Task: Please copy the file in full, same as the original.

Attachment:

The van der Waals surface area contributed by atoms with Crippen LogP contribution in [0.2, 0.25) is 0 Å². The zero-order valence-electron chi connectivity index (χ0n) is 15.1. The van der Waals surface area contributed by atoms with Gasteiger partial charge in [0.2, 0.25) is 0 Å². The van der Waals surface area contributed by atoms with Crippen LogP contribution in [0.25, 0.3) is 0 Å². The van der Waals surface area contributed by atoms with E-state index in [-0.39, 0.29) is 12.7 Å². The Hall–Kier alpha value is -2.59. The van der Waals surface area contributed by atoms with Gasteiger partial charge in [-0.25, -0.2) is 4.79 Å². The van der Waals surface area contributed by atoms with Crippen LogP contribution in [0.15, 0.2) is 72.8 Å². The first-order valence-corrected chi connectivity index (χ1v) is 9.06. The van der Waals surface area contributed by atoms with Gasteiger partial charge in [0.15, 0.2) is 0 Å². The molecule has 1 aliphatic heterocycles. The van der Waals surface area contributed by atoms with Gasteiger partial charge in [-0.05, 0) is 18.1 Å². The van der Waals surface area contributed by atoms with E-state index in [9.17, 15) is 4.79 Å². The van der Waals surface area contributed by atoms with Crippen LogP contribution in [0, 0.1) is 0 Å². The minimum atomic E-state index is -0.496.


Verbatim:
The van der Waals surface area contributed by atoms with Crippen LogP contribution in [0.2, 0.25) is 0 Å². The zero-order valence-electron chi connectivity index (χ0n) is 15.1. The van der Waals surface area contributed by atoms with Gasteiger partial charge in [0.2, 0.25) is 0 Å². The van der Waals surface area contributed by atoms with Crippen LogP contribution in [0.25, 0.3) is 0 Å². The van der Waals surface area contributed by atoms with E-state index in [-0.39, 0.29) is 12.7 Å². The Hall–Kier alpha value is -2.59. The van der Waals surface area contributed by atoms with Gasteiger partial charge in [-0.25, -0.2) is 4.79 Å². The van der Waals surface area contributed by atoms with Crippen LogP contribution in [0.15, 0.2) is 72.8 Å². The first-order valence-corrected chi connectivity index (χ1v) is 9.06. The van der Waals surface area contributed by atoms with Gasteiger partial charge in [0.15, 0.2) is 0 Å². The molecule has 1 aliphatic heterocycles. The van der Waals surface area contributed by atoms with Gasteiger partial charge in [-0.05, 0) is 18.1 Å². The van der Waals surface area contributed by atoms with E-state index in [9.17, 15) is 4.79 Å². The van der Waals surface area contributed by atoms with Crippen LogP contribution in [0, 0.1) is 0 Å². The minimum atomic E-state index is -0.496.